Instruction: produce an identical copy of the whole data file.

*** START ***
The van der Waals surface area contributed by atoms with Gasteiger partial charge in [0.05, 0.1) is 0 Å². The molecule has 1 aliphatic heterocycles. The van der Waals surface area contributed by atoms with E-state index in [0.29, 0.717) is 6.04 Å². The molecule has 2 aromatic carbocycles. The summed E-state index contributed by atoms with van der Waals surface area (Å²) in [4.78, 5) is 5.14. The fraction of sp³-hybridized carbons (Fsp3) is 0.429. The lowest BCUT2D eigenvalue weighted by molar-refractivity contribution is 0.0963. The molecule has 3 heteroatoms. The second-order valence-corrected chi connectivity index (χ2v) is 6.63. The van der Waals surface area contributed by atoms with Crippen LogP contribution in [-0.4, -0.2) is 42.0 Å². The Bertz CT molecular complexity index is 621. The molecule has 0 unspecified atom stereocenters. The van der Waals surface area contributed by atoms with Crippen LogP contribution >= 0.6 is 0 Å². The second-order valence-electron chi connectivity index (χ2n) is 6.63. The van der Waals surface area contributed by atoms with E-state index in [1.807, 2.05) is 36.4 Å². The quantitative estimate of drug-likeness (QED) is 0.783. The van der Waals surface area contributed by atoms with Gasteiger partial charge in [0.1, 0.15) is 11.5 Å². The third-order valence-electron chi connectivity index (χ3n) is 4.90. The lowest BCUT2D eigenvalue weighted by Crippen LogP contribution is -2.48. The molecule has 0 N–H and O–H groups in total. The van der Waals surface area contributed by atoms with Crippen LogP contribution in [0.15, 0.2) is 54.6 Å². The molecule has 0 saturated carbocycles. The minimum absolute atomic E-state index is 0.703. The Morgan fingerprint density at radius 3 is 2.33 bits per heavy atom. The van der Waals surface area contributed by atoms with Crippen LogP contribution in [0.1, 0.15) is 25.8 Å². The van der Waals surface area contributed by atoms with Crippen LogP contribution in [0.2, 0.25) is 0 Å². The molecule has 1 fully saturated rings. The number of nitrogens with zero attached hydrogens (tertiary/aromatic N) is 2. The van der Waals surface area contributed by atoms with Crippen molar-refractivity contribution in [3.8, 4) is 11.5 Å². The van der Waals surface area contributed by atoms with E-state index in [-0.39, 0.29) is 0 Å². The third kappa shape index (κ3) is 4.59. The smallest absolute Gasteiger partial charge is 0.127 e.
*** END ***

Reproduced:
The van der Waals surface area contributed by atoms with Gasteiger partial charge in [0.05, 0.1) is 0 Å². The molecule has 1 aliphatic heterocycles. The van der Waals surface area contributed by atoms with E-state index in [0.29, 0.717) is 6.04 Å². The molecule has 2 aromatic carbocycles. The summed E-state index contributed by atoms with van der Waals surface area (Å²) in [4.78, 5) is 5.14. The fraction of sp³-hybridized carbons (Fsp3) is 0.429. The lowest BCUT2D eigenvalue weighted by molar-refractivity contribution is 0.0963. The molecule has 3 heteroatoms. The second-order valence-corrected chi connectivity index (χ2v) is 6.63. The van der Waals surface area contributed by atoms with Crippen LogP contribution in [-0.4, -0.2) is 42.0 Å². The Bertz CT molecular complexity index is 621. The molecule has 0 unspecified atom stereocenters. The van der Waals surface area contributed by atoms with Crippen LogP contribution >= 0.6 is 0 Å². The second-order valence-electron chi connectivity index (χ2n) is 6.63. The van der Waals surface area contributed by atoms with E-state index in [1.807, 2.05) is 36.4 Å². The quantitative estimate of drug-likeness (QED) is 0.783. The van der Waals surface area contributed by atoms with Gasteiger partial charge in [0.1, 0.15) is 11.5 Å². The third-order valence-electron chi connectivity index (χ3n) is 4.90. The lowest BCUT2D eigenvalue weighted by Crippen LogP contribution is -2.48. The molecule has 0 N–H and O–H groups in total. The van der Waals surface area contributed by atoms with Crippen LogP contribution in [0.15, 0.2) is 54.6 Å². The molecule has 0 saturated carbocycles. The minimum absolute atomic E-state index is 0.703. The Morgan fingerprint density at radius 3 is 2.33 bits per heavy atom. The van der Waals surface area contributed by atoms with Crippen LogP contribution in [0.1, 0.15) is 25.8 Å². The van der Waals surface area contributed by atoms with Crippen LogP contribution in [0.2, 0.25) is 0 Å². The molecule has 1 fully saturated rings. The number of nitrogens with zero attached hydrogens (tertiary/aromatic N) is 2. The van der Waals surface area contributed by atoms with Crippen molar-refractivity contribution in [3.8, 4) is 11.5 Å². The van der Waals surface area contributed by atoms with E-state index in [-0.39, 0.29) is 0 Å². The third kappa shape index (κ3) is 4.59. The smallest absolute Gasteiger partial charge is 0.127 e.